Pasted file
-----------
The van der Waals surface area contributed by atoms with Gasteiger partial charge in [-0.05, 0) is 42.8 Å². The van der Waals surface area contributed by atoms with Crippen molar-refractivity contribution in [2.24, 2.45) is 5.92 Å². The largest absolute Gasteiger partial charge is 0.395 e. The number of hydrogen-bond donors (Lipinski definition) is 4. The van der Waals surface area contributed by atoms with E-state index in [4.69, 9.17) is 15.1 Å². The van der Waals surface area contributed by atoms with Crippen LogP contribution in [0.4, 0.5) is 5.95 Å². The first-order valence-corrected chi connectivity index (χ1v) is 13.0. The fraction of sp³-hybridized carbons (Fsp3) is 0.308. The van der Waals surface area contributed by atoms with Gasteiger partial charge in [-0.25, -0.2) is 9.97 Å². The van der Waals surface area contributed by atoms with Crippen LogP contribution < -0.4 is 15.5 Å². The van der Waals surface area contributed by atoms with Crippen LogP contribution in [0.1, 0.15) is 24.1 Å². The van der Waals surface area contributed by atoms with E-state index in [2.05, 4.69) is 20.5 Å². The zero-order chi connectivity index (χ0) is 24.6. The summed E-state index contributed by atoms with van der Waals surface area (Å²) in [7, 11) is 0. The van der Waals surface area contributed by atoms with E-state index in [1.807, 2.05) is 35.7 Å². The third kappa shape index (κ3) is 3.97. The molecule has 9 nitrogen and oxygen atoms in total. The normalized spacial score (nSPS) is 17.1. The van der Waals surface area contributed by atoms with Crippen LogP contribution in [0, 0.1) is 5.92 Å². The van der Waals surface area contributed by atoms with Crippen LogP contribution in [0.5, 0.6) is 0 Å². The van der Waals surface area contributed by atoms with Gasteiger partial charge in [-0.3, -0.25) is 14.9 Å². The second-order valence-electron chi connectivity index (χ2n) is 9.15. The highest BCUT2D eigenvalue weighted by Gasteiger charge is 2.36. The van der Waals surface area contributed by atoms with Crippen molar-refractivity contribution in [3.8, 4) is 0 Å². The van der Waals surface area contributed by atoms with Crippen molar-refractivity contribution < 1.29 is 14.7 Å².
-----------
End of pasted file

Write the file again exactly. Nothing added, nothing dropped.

The van der Waals surface area contributed by atoms with Gasteiger partial charge in [-0.05, 0) is 42.8 Å². The van der Waals surface area contributed by atoms with Crippen molar-refractivity contribution in [2.24, 2.45) is 5.92 Å². The largest absolute Gasteiger partial charge is 0.395 e. The number of hydrogen-bond donors (Lipinski definition) is 4. The van der Waals surface area contributed by atoms with E-state index in [4.69, 9.17) is 15.1 Å². The van der Waals surface area contributed by atoms with Crippen LogP contribution in [0.4, 0.5) is 5.95 Å². The first-order valence-corrected chi connectivity index (χ1v) is 13.0. The fraction of sp³-hybridized carbons (Fsp3) is 0.308. The van der Waals surface area contributed by atoms with Gasteiger partial charge in [-0.25, -0.2) is 9.97 Å². The van der Waals surface area contributed by atoms with Crippen LogP contribution < -0.4 is 15.5 Å². The van der Waals surface area contributed by atoms with Crippen LogP contribution in [0.1, 0.15) is 24.1 Å². The van der Waals surface area contributed by atoms with E-state index in [2.05, 4.69) is 20.5 Å². The zero-order chi connectivity index (χ0) is 24.6. The summed E-state index contributed by atoms with van der Waals surface area (Å²) in [7, 11) is 0. The van der Waals surface area contributed by atoms with E-state index in [1.807, 2.05) is 35.7 Å². The third kappa shape index (κ3) is 3.97. The molecule has 9 nitrogen and oxygen atoms in total. The normalized spacial score (nSPS) is 17.1. The van der Waals surface area contributed by atoms with Crippen LogP contribution in [0, 0.1) is 5.92 Å². The van der Waals surface area contributed by atoms with Crippen LogP contribution in [0.5, 0.6) is 0 Å². The van der Waals surface area contributed by atoms with Gasteiger partial charge in [-0.3, -0.25) is 14.9 Å². The second-order valence-electron chi connectivity index (χ2n) is 9.15. The highest BCUT2D eigenvalue weighted by Gasteiger charge is 2.36. The van der Waals surface area contributed by atoms with Crippen molar-refractivity contribution in [3.8, 4) is 0 Å². The van der Waals surface area contributed by atoms with Crippen molar-refractivity contribution < 1.29 is 14.7 Å².